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Mental Health

Tips From Your Friendly Neighborhood Uber-Extrovert

Disclaimer: I’m not trying to say I have it all that hard. None of my friends or loved ones have been infected with COVID-19, and I’m healthy. 

At the same time, I’ve got to say, my mental health is struggling, and for people like me, this is going to be a tough time to stay afloat. See, I’m the textbook definition of an extrovert. All of my energy comes from interactions, from going out and doing and, most importantly, talking. In person.

So, this serves as a bit of a problem. 

But, a week and a half into isolation, I’m doing surprisingly well, so I thought I’d share a couple of my favorite tips for any of the other struggling extroverts out there.

Get. Dressed.

Seriously. I know it’s tempting to stay in pajamas all day. And that’s fun – and perfectly fine in moderation! However, done every day, especially for extroverts, this will begin to take a toll on your mental health. Not saying you have to dress to the nines every morning! Just dress exactly how you would have on campus, or, better yet, choose outfits that make you excited to wear them because even the little things can serve as events to look forward to, in times like these!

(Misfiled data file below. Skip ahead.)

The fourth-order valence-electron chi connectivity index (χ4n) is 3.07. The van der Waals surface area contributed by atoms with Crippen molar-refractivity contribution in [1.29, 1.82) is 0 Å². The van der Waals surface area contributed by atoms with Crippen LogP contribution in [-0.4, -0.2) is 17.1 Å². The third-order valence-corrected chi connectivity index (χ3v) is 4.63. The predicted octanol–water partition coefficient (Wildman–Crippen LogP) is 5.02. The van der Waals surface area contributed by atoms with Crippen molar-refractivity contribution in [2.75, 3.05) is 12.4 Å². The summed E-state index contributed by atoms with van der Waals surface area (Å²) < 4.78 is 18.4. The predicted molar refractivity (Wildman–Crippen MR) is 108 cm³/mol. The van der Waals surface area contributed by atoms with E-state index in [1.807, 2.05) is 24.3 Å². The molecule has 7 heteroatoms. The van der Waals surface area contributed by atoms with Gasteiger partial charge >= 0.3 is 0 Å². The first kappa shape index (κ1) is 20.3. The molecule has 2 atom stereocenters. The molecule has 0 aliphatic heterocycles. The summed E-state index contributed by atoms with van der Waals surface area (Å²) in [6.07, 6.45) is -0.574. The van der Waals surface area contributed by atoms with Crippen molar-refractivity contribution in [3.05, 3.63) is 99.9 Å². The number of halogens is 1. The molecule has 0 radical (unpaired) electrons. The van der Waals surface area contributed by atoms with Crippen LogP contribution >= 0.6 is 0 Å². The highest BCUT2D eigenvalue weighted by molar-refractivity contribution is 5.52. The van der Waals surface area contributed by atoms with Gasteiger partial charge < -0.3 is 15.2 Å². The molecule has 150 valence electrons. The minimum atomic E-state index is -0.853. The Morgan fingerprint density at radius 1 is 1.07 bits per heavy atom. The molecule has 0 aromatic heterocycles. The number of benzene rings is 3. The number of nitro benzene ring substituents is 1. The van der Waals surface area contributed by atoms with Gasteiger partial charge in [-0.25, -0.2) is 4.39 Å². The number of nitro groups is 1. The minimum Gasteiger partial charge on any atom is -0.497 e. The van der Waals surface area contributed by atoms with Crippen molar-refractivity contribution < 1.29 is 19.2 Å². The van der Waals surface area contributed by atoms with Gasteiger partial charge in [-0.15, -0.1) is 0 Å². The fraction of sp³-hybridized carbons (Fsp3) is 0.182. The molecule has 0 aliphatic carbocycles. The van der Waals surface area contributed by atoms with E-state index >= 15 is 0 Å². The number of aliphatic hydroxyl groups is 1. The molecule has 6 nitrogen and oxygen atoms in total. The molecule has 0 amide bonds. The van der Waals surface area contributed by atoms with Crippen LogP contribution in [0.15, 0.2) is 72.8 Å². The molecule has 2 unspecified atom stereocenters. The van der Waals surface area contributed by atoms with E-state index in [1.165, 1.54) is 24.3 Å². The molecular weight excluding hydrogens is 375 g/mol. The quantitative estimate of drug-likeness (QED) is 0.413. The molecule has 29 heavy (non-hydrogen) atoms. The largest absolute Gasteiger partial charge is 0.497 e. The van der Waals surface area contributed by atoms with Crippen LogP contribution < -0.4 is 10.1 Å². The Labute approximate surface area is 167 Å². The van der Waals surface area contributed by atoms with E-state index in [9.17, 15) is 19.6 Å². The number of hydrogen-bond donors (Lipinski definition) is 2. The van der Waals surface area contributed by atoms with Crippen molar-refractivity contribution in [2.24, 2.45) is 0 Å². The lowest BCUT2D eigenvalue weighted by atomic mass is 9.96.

Stay busy!

It’s easier said than done! Fortunately, my school work is keeping me active, almost to the point of exhaustion, but if you’re not as swamped as I am, pick up a hobby! Get into reading, knitting or possibly even running around your neighborhood, if that’s safe! A little bit of leisure time should be cherished, but an overwhelming amount of unoccupied free time can lead to bouts of depression for people like us. Get up, get going!

Text your friends.
Original illustration by Kristina Stapelfeld

You’re not being annoying, I promise. Even if you’re the one to reach out most of the time, staying in contact is integral to maintaining a sound mental state. Just a text every few days will do, and a phone call or Facetime will be just as important! Stay in touch; don’t forget your social life.

Make a routine!

Now, I’m not saying that you have to be as structured as you were at school (even though that’s exactly what I’m doing, haha). Creating a structure will allow a sense of familiarity in a really chaotic, uncomfortable time. Throw in some spontaneity, that’ll help, but having an order of operations will make this time easier to swallow.

Remember this isn’t it.

As much as the days are going to melt together and some days you’ll feel hollow inside, this isn’t going to be forever. And more importantly, don’t break and decide on a whim to go out with a group or have a party, even though it’s going to be painfully tempting. Be optimistic – in a couple of months, things will be the way they once were. You just have to get there!

Stay safe and healthy, but also make sure that you’re as happy as you can be right now.

Grace Yannotta

Chapel Hill '23

Grace Yannotta is a freshman at UNC, double majoring in English and History. She is a 2019 Best of the Net nominee and has work published or forthcoming in Parhelion Lit, Ghost City Press, Pider Mag, Rabid Oak, Mojave Heart Review, and Rise Up Review, among others. You can find her on Twitter @lgyanno.
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